1. It’s artificial intelligence.
The machines themselves aren’t the ones getting smarter. Instead, we’re making the content easier for the machines to interpret.

2. It’s just research. Nothing concrete has been made with semantic web yet.
Quite the contrary. Many different companies, like Huffington Post and Google, have already jumped on the semantic web wagon and are seeing a lot of success.

3. Semantic Web’s only purpose is to tag websites.
Tagging content is one part of the wide scope of what semantic web can do. Jeff Pollack of Semantic Universe says, “Imagine all the different website tags in the world linked up automatically to all the best online reference databases in the world…connected to the data on your hard drive and your business’ enterprise software systems like for business intelligence.”

4. Semantic Web will put Google out of business.

Google search will still be a pertinent necessity of online life and won’t be going away anytime soon, even with Semantic Web. This myth likely sprung from a recent Sunday Times piece attributing the belief of search’s impending death to Tim Berners-Lee, the inventor of the World Wide Web. He later took to his blog to counter the claim, calling it a “misunderstanding” in an “otherwise useful discussion.”

Register for Semantic Web Summit on November 16-17 in Boston to learn from innovators across industries and to see how Semantic Web can transform your business.

Facebook's Secret Weapon: the "Gmail Killer"

By the postal look of the press invites Facebook sent on Thursday, those rumors of a fully featured webmail product for the social network might be true.

Titan, more affectionately known within the Facebook team as the “Gmail killer,” could fix the out-of-date messaging platform to include a personal @facebook.com email address.

AllFacebook has details on the possible features:

  • The next developer platform – You’d be able to attach any type of file.
  • Organization by strength of relationship – This could possibly trump Gmail’s “Priority Inbox”.
  • Document integration – ZDNet states that Facebook’s webmail client could give access to Microsoft Office Web Apps.

Will Titan reinvent the inbox as sources within Facebook claim? We’ll see on Monday at, oh, 10:01 am when the fail whales start popping up.

Missing Geocities? Download It.

If you have about a terabyte of spare space on your hard drive, why not fill it with the contents of the ever-memorable Geocities?

The Archive Team has saved the user-generated content of the hosting site after Yahoo! decided to shut down what The Los Angeles Times deemed, “the most significant virtual museum in recent history.” And they have decided to torrent Geocities in its entirety. All 900 GB of it.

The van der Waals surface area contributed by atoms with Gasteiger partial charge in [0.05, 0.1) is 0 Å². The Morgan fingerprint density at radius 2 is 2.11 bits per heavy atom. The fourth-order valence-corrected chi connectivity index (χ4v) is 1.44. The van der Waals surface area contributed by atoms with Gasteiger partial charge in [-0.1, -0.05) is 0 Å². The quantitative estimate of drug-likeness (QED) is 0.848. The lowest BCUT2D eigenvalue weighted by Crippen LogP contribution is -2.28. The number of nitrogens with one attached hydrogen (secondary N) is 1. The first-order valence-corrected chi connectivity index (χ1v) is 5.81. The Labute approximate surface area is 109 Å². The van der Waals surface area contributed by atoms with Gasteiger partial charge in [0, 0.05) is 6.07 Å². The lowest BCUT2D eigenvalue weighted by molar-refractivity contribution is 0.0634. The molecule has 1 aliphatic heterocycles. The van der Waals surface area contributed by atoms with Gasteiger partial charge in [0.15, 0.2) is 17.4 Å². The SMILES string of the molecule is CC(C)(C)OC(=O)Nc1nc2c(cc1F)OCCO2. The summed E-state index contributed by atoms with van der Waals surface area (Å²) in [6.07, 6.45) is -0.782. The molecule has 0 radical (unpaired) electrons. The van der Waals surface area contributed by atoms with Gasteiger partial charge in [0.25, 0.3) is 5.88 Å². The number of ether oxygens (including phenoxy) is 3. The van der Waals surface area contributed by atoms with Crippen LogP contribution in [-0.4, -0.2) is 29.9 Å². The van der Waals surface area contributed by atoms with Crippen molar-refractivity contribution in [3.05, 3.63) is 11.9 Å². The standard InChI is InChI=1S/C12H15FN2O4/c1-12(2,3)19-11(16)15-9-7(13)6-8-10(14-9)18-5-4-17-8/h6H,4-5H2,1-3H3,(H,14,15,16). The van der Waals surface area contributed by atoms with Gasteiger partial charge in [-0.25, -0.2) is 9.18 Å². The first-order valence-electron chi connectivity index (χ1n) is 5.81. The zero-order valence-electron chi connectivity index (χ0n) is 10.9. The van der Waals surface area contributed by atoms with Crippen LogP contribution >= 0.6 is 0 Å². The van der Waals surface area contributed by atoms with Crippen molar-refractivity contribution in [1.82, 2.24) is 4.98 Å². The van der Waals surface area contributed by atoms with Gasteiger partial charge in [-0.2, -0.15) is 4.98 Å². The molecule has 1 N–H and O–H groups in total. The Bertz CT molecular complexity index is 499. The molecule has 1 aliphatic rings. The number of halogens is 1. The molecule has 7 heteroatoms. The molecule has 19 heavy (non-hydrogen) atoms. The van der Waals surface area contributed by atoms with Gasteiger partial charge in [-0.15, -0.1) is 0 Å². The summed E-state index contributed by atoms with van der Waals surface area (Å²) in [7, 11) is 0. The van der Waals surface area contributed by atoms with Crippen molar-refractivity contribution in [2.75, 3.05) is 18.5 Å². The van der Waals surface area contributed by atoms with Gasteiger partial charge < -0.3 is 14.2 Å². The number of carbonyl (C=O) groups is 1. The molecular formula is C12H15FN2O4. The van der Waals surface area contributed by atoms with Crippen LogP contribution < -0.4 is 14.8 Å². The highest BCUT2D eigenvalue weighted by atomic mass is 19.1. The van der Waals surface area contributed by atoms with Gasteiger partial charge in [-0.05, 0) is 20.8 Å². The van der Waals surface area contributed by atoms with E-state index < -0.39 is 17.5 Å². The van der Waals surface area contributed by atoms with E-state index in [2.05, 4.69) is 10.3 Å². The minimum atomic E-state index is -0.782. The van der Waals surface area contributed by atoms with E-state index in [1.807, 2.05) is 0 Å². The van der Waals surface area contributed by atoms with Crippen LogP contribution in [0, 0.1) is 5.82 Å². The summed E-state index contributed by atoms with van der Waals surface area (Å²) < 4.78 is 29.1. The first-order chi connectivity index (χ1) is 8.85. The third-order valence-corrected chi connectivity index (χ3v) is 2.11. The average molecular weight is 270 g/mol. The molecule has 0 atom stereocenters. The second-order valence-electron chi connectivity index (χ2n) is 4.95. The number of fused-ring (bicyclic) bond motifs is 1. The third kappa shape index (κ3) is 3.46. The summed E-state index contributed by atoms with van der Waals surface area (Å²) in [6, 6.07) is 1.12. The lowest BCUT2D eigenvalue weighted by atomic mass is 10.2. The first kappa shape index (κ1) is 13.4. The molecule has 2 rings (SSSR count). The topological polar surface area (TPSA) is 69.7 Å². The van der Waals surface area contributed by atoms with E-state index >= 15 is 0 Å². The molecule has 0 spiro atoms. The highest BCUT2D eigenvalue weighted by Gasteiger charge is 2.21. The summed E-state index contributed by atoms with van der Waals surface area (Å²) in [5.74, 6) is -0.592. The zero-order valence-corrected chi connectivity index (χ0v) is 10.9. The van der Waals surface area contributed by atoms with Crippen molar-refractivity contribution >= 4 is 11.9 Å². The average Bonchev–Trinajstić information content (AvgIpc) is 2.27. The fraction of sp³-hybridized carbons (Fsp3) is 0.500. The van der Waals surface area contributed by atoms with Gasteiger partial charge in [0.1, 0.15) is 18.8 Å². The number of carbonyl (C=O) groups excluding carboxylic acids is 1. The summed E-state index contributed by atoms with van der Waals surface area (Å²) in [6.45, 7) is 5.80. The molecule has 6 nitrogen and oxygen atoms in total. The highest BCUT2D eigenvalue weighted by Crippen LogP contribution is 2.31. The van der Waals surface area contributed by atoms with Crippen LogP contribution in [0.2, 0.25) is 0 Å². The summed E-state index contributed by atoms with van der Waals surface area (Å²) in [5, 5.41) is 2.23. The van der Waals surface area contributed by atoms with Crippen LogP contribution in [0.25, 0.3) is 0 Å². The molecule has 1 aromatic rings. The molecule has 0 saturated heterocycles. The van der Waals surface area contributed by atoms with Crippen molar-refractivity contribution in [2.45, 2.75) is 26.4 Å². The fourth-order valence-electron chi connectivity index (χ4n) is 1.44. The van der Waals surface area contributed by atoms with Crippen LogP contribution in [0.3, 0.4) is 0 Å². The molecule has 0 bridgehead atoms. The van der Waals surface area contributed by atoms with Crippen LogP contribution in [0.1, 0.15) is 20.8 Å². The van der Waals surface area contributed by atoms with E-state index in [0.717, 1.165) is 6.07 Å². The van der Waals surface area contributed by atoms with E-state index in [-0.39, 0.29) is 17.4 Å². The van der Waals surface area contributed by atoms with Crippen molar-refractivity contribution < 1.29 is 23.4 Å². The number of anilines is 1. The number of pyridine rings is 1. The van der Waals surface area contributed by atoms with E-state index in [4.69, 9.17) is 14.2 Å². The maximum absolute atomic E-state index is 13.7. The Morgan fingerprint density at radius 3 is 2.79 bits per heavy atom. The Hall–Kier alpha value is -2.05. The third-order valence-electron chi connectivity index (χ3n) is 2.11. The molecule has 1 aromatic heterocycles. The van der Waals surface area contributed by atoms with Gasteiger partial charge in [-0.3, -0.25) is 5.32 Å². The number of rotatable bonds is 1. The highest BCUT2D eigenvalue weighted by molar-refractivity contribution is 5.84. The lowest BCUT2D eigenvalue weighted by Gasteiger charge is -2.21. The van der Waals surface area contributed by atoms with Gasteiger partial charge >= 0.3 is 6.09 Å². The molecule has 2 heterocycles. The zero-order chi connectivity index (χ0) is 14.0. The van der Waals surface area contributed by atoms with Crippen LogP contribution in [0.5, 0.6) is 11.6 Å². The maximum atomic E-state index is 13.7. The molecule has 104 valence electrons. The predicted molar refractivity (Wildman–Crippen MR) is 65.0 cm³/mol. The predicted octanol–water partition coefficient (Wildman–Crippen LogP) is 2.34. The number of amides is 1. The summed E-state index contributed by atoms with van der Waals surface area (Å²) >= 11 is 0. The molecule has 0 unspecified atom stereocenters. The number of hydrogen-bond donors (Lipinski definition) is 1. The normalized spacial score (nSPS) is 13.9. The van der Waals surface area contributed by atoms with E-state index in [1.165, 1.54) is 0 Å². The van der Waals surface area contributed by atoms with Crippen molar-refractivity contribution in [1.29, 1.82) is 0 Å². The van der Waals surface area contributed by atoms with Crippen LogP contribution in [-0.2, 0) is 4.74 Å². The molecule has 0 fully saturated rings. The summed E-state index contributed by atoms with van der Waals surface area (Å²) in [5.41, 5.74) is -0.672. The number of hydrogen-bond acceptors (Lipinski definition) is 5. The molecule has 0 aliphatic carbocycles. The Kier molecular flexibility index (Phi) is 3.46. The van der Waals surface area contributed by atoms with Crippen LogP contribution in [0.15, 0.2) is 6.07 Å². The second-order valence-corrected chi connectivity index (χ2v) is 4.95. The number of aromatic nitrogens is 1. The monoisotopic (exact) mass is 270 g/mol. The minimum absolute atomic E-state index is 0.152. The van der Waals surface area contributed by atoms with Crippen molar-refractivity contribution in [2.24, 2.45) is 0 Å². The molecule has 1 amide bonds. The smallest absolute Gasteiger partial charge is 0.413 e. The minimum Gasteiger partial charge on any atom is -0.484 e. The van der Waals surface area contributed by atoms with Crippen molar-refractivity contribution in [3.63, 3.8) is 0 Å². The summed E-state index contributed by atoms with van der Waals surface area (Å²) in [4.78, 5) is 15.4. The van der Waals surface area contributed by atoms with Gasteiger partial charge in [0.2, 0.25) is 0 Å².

“While it’s quite clear this sort of cavalier attitude to digital history will continue,” says The Archive Team on their website. “The hope is that this torrent will bring some attention to both the worth of these archives and the ease at which it can be lost – and found again.”

Email geotorrent@textfiles.com to be notified when it is ready.

3 Ways Semantic Web Can Grow Your Business

Photo Credit: Flickr/kevindooley

Ready for the next big thing in the Internet? It’s called Semantic Web and is loosely defined as an assortment of technologies to help readers better understand online information.

HuffPo invested into semantic technology by acquiring Adaptive Semantics, Inc. to use the “wisdom of machines” to curate the “wisdom of the crowds.” Google brought the semantic search startup Metaweb into its ever-growing family to make searches even smarter.

But what exactly does Semantic Web mean for you? According to the World Wide Web Consortium (W3C) there are a few ways this emerging technology can be useful:

Data integration: This is essentially a Web of data. Semantic Universe explains that it will allow all types of data, online and off, to be shared across different applications.

Resource discovery and classification: What Google is gunning for. Semantic Web can be used to provide domain specific search engine capabilities.

Cataloging: Today, a search for “dog food” yields a whole mess of other info that is only relevant through matched keywords. Semantic Web will pull the concept of “dog food” first, and then bring in all other related facts.

Register for Semantic Web Summit on November 16-17 in Boston to learn from innovators across industries and to see how Semantic Web can transform your business.

Can $300 Buy You a Month Off Facebook?

Here’s a way to keep your teen off Facebook: bribery.

Melynda Rushing, a mother of six in North Carolina, paid her daughter Alyssa $300 not to use the popular social networking site for a month, insisting that the extra time go towards her studies at University of South Carolina.

For Alyssa, the idea became an easy way to “Facebook detox.” She told The Charlotte Observer, “It was actually a lot harder the first couple of days. I didn’t know I was truly addicted.”

With teens and young adults logging on to Facebook an average of 4 hours daily, is it really possible for students to wean themselves off this new medium of procrastination?

Since taking on her mother’s challenge, Alyssa says she’s turned in three class papers early. “It’s definitely made me see I could spend my time more wisely,” she said. “Now that I see I can stay off it … I might not even go on every day.”

We’ll sure Mom will be the judge of that on Oct. 19, when the fast draws to a close.